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Burkina Faso: "The future is finally bright"

For the first time in half a century, free democratic elections have been held in Burkina Faso. Diakonia has played a key role in this crucial step towards democracy. 

12/21/2015 Publisher: Lena Hansson

“The future is finally bright. I’m really hopeful,” says Luther Yameogo, Diakonia’s country manager in Burkina Faso.

The historic election was a success. And Diakonia played a key role throughout the entire process – before, during and after the election.

“Probably the most important thing was that we brought together the civil society organizations in a coalition, Codel,” says Luther Yameogo.

This united the strong democratic forces in the county, which worked together for a successful election. Their work included educating voters in the election procedure and why people should vote. 

During the election period citizens were able to send information, including about any irregularities, by mobile phone from the polling stations to Codel’s election observation headquarters. There Codel also held press conferences and received visitors, including the prime minister, the speaker of parliament, ministers, ambassadors and senior UN officials.

During the election Codel’s website, burkinavote.com, was the most visited website in the country. Around 6,000 election observers sent information via their mobile phones to the website during the election.

Codel also carried out a parallel vote count. The fact that the results tallied with the official results reduced suspicions of vote rigging and prevented violence.

The path to democratic elections has been long and winding

Former president Blaise Compaoré came to power in a coup d’état in 1987, and has run the country with an iron hand. Just over a year ago it was suggested that the constitution be changed so that he could stay in power for a further period of time. Burkina Faso’s impoverished and hard-tested people then had enough.

Up to one million people took to the streets to protest. The military responded with violence, with 16 people losing their lives. The people went to the Parliament and made it past all the obstructions.

“They went in with their hands up, shouting ‘Shoot us if you want’,” says Luther Yameogo.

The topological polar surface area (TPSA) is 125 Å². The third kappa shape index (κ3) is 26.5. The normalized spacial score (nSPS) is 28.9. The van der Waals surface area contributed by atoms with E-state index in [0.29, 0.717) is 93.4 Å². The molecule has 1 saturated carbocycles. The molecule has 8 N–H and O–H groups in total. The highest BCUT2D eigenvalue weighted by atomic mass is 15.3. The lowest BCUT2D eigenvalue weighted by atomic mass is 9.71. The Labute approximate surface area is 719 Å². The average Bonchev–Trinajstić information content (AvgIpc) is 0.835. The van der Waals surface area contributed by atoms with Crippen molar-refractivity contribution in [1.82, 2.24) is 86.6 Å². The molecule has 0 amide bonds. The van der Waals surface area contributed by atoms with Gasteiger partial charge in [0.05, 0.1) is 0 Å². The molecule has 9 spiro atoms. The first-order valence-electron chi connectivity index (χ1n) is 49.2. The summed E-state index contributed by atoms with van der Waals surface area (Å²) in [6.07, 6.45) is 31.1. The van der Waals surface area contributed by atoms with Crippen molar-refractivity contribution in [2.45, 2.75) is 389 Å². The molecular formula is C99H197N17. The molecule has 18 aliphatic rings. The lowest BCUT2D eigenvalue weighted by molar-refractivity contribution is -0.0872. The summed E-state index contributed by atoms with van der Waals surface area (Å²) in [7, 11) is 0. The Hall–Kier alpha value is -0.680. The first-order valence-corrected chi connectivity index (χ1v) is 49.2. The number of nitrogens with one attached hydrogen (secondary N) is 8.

That’s when the president realised he couldn’t win. The government withdrew the proposal for the law to be changed. But it was too late. The people demanded the president’s resignation. And he resigned.

In September this year some of his henchmen in the military tried to carry out a coup and seize power. The people took to the streets again and the attempted coup was quashed. Eleven people were killed in the demonstrations.

“That was a difficult time. I was extremely worried how it would go,” says Luther Yameogo.

He was himself out on the streets, demonstrating.

“I was scared – we were all scared. But we didn’t back down,” he says.

Now that the election is over and the first steps have been taken on the path towards democracy, new challenges are emerging.

“Burkina means integrity and Faso means country. Now we have to make sure that our Burkina Faso lives up to its name – The Country with Integrity,” says Luther Yameogo.

After almost 30 years of violence and unjust systems, it is also necessary to address the problem of corruption.

“Now we want a functioning legal system and reconciliation process,” says Luther Yameogo.

The country’s organisations, what is known as civil society, must be permitted to take part in the development of the society. Today 20 percent of the population are rich while 80 percent live in poverty. Previously the rich have made most of the decisions, and it’s now time for the poor to take part in the development process.

“Democracy is not just elections,” says Luther Yameogo. “We now have to follow up on the new political leadership to make sure they actually do what they’ve promised to do.”

Codel will look closely at development when it comes to security issues, food security and education. 

“We’ve set up a website where people can get involved and contribute their experiences,” says Luther Yameogo.

In six months’ time the people will be able to send in their evaluations of how the new president is doing.

“What has happened over the past year has given people a more in-depth understanding of democracy. But we must continue to be on the alert,” says Luther Yameogo. “The democracy is new and fragile.”